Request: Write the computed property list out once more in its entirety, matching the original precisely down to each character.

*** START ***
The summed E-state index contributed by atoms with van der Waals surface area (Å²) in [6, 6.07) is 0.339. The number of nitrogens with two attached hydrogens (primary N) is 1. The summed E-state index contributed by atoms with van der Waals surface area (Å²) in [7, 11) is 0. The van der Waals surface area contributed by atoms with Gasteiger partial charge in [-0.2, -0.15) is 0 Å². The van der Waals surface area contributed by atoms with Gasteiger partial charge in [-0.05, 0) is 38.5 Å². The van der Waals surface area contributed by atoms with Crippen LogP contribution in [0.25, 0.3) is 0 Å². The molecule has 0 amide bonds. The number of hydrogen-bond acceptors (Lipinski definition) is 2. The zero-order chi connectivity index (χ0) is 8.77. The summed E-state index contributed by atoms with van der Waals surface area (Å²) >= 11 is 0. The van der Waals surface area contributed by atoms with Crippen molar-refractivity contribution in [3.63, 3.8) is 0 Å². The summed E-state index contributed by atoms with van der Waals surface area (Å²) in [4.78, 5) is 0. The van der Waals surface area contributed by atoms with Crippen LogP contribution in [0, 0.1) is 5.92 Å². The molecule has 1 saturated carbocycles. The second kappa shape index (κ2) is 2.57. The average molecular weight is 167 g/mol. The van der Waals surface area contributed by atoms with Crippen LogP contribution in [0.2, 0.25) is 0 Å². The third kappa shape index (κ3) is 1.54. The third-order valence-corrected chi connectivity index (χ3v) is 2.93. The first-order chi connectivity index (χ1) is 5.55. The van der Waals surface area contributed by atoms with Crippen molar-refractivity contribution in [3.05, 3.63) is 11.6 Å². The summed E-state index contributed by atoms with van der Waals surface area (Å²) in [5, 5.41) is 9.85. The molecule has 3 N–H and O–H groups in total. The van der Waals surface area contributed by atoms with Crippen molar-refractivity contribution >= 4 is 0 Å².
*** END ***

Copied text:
The summed E-state index contributed by atoms with van der Waals surface area (Å²) in [6, 6.07) is 0.339. The number of nitrogens with two attached hydrogens (primary N) is 1. The summed E-state index contributed by atoms with van der Waals surface area (Å²) in [7, 11) is 0. The van der Waals surface area contributed by atoms with Gasteiger partial charge in [-0.2, -0.15) is 0 Å². The van der Waals surface area contributed by atoms with Gasteiger partial charge in [-0.05, 0) is 38.5 Å². The van der Waals surface area contributed by atoms with Crippen LogP contribution in [0.25, 0.3) is 0 Å². The molecule has 0 amide bonds. The number of hydrogen-bond acceptors (Lipinski definition) is 2. The zero-order chi connectivity index (χ0) is 8.77. The summed E-state index contributed by atoms with van der Waals surface area (Å²) >= 11 is 0. The van der Waals surface area contributed by atoms with Crippen molar-refractivity contribution in [3.63, 3.8) is 0 Å². The summed E-state index contributed by atoms with van der Waals surface area (Å²) in [4.78, 5) is 0. The van der Waals surface area contributed by atoms with Crippen LogP contribution in [0, 0.1) is 5.92 Å². The molecule has 1 saturated carbocycles. The second kappa shape index (κ2) is 2.57. The average molecular weight is 167 g/mol. The van der Waals surface area contributed by atoms with Crippen LogP contribution in [0.2, 0.25) is 0 Å². The third kappa shape index (κ3) is 1.54. The third-order valence-corrected chi connectivity index (χ3v) is 2.93. The first-order chi connectivity index (χ1) is 5.55. The van der Waals surface area contributed by atoms with Crippen molar-refractivity contribution in [3.05, 3.63) is 11.6 Å². The summed E-state index contributed by atoms with van der Waals surface area (Å²) in [5, 5.41) is 9.85. The molecule has 3 N–H and O–H groups in total. The van der Waals surface area contributed by atoms with Crippen molar-refractivity contribution >= 4 is 0 Å².